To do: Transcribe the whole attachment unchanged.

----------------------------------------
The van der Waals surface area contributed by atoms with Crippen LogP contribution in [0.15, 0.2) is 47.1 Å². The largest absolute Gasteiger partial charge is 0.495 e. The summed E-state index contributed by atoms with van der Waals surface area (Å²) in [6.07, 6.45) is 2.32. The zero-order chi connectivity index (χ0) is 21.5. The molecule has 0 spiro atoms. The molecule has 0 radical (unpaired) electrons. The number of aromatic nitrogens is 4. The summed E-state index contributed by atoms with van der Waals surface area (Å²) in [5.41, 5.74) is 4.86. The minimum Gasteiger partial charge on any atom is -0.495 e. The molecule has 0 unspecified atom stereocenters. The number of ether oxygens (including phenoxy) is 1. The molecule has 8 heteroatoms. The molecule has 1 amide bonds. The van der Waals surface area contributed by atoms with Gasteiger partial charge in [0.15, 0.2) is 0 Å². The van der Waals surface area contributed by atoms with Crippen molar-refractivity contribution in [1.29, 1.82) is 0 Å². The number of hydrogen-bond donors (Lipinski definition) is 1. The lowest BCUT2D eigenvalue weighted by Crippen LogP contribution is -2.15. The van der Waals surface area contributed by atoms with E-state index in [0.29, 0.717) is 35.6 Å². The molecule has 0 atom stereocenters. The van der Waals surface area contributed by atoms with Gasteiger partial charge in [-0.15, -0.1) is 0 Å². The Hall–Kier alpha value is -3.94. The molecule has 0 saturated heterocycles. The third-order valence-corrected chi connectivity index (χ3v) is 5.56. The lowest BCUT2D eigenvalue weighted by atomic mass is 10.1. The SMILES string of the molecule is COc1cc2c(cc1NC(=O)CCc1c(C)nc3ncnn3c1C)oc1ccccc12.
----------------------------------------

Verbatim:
The van der Waals surface area contributed by atoms with Crippen LogP contribution in [0.15, 0.2) is 47.1 Å². The largest absolute Gasteiger partial charge is 0.495 e. The summed E-state index contributed by atoms with van der Waals surface area (Å²) in [6.07, 6.45) is 2.32. The zero-order chi connectivity index (χ0) is 21.5. The molecule has 0 spiro atoms. The molecule has 0 radical (unpaired) electrons. The number of aromatic nitrogens is 4. The summed E-state index contributed by atoms with van der Waals surface area (Å²) in [5.41, 5.74) is 4.86. The minimum Gasteiger partial charge on any atom is -0.495 e. The molecule has 0 unspecified atom stereocenters. The number of ether oxygens (including phenoxy) is 1. The molecule has 8 heteroatoms. The molecule has 1 amide bonds. The van der Waals surface area contributed by atoms with Gasteiger partial charge in [0.15, 0.2) is 0 Å². The van der Waals surface area contributed by atoms with Crippen molar-refractivity contribution in [1.29, 1.82) is 0 Å². The number of hydrogen-bond donors (Lipinski definition) is 1. The lowest BCUT2D eigenvalue weighted by Crippen LogP contribution is -2.15. The van der Waals surface area contributed by atoms with E-state index in [0.29, 0.717) is 35.6 Å². The molecule has 0 atom stereocenters. The van der Waals surface area contributed by atoms with Gasteiger partial charge in [-0.15, -0.1) is 0 Å². The Hall–Kier alpha value is -3.94. The molecule has 0 saturated heterocycles. The third-order valence-corrected chi connectivity index (χ3v) is 5.56. The lowest BCUT2D eigenvalue weighted by atomic mass is 10.1. The SMILES string of the molecule is COc1cc2c(cc1NC(=O)CCc1c(C)nc3ncnn3c1C)oc1ccccc12.